The effects of cocaine on the body can vary depending on the method of use, the dose, and the purity of the drug.
Some of the short-term effects of cocaine include:
Long-term use of cocaine can lead to serious health problems, including:
Cocaine is highly addictive, and its abuse is a significant problem among Nigerian youths.
According to the National Drug Law Enforcement Agency (NDLEA), cocaine is growing in Nigeria, with the highest prevalence of use in the country's urban centers. The agency reports that cocaine use among Nigerian youths has increased significantly in recent years, and it is estimated that approximately 5.6% of Nigerians aged 15-64 have used cocaine at least once in their lifetime.
The purpose of the article is to provide information on the top 5 abused substances among youths in Nigeria in order to increase awareness and understanding of the prevalence and risks associated with substance abuse. More research is needed to inform policy about how to tackle the growing menace of substance abuse among Nigerian youths.
1. BBC Africa Eye. (2018). Sweet Sweet Codeine. Accessed April 21, 2023.
2. Drug Enforcement Administration. (2021). Rohypnol. Accessed April 21, 2023.
3. United Nations' World Drug Report. United Nations publication; 2018. Sales No. E.18.XI.9. Accessed April 21, 2023.
4. Nabofa OE. New trend of drugs abused by secondary school students in Nigeria. Afr Health Sci. 2021 Sep;21(3):1460-1466. doi: 10.4314/ahs.v21i3.57.
5. Ajibulu E. Eradicating drug abuse in Nigeria; How feasible? Modern Ghana. 2011. Accessed April 21, 2023.
6. National Bureau of Statistics. (2017). Drug Use in Nigeria 2018 Survey Report. Abuja: National Bureau of Statistics. Accessed April 21, 2023.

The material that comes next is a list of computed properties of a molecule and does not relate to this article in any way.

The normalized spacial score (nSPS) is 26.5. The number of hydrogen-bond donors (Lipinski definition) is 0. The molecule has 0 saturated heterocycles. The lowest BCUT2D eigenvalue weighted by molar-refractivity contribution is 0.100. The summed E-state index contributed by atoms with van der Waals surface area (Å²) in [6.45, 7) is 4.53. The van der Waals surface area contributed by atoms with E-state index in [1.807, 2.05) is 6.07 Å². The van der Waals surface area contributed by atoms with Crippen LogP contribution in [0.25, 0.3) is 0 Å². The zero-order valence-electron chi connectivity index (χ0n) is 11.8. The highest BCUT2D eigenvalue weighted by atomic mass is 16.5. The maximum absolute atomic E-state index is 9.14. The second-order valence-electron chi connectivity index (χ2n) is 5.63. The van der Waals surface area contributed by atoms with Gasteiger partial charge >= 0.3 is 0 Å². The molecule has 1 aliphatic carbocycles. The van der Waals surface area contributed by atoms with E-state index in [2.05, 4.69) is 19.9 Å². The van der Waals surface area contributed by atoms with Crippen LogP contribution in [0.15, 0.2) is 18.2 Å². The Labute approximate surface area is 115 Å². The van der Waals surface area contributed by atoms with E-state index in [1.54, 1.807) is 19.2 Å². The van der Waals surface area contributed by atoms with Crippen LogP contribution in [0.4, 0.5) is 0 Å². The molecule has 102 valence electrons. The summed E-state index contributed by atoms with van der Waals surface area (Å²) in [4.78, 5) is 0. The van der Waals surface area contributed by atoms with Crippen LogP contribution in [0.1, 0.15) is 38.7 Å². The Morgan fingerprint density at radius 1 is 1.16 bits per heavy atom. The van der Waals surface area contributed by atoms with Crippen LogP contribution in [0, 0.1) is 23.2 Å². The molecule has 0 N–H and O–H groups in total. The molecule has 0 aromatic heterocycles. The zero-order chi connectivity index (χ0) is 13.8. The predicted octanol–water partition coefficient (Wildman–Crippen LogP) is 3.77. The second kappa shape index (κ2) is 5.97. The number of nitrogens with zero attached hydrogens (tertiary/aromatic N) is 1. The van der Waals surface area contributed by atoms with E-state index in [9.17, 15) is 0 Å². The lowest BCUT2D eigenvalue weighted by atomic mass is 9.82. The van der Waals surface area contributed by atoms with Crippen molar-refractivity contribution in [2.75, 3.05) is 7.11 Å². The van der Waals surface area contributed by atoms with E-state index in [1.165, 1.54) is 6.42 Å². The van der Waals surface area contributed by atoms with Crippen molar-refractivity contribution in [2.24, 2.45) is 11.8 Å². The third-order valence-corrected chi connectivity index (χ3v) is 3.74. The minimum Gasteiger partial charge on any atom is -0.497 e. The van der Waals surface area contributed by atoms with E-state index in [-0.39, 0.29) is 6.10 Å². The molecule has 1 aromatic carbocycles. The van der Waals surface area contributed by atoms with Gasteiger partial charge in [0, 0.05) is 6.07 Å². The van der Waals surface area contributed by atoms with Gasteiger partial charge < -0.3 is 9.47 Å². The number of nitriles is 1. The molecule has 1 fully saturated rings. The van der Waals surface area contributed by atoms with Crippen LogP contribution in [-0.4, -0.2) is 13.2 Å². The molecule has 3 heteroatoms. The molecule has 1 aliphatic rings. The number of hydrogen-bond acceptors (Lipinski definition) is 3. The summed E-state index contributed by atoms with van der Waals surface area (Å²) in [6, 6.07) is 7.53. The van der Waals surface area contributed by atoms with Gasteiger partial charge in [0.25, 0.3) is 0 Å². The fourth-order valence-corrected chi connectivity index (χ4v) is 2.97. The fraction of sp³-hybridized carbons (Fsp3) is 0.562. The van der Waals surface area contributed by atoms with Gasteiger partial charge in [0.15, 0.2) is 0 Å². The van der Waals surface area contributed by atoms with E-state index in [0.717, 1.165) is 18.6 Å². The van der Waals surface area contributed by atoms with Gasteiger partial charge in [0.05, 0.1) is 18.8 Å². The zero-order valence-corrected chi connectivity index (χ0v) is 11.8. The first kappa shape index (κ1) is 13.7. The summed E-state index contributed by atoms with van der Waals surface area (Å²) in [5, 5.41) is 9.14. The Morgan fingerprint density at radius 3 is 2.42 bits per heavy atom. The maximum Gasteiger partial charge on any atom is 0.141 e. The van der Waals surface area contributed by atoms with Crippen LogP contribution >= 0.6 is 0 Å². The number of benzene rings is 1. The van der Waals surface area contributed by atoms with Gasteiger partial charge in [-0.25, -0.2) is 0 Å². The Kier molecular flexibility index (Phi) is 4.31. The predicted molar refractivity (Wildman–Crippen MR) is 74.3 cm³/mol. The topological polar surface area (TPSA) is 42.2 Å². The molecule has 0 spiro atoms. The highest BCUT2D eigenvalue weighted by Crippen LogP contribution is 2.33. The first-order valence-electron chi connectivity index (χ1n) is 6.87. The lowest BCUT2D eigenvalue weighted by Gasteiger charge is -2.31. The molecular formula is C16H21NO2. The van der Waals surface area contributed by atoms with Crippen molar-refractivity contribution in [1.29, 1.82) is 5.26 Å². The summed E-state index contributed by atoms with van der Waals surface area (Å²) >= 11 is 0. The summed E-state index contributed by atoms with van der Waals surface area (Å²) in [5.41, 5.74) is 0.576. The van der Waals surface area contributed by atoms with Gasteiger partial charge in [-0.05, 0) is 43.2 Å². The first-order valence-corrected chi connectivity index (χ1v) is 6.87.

7. United Nations Office on Drugs and Crime (UNODC) Global Synthetic Drugs Assessment 2020. Accessed April 25, 2023.
8. World Health Organization. Tramadol Update Review. Proceedings from the Expert Committee on Drug Dependence. Thirty Sixth meeting, Geneva: 16-20 June, 2014. World Health Organization. [Google Scholar]
9. National Drug Law Enforcement Agency. (2021). Drug Use in Nigeria. 2018 Annual Report. Accessed April 25, 2023.
10. National Agency for Food and Drug Administration and Control. (2018). Public Alert on Codeine Containing Cough Syrup in Nigeria. National Agency for Food and Drug Administration and Control. Abuja. Nigeria.
11. Obiechina GO, Isiguzo BC. Curbing the Menace of Drug Use among Secondary School Students in Nigeria. European Journal of Research and Reflection in Educational Sciences. 2016;4(1):2056–5852.
Related: Substance abuse in Nigeria: What you need to know.
Published: April 26, 2023
© 2023. Datelinehealth Africa Inc. All rights reserved.
Permission is given to copy, use and share content without alteration or modification and subject to attribution as to source.
DATELINEHEALTH AFRICA INC., is a digital publisher for informational and educational purposes and does not offer personal medical care and advice. If you have a medical problem needing routine or emergency attention, call your doctor or local emergency services immediately, or visit the nearest emergency room or the nearest hospital. You should consult your professional healthcare provider before starting any nutrition, diet, exercise, fitness, medical or wellness program mentioned or referenced in the DatelinehealthAfrica website. Click here for more disclaimer notice.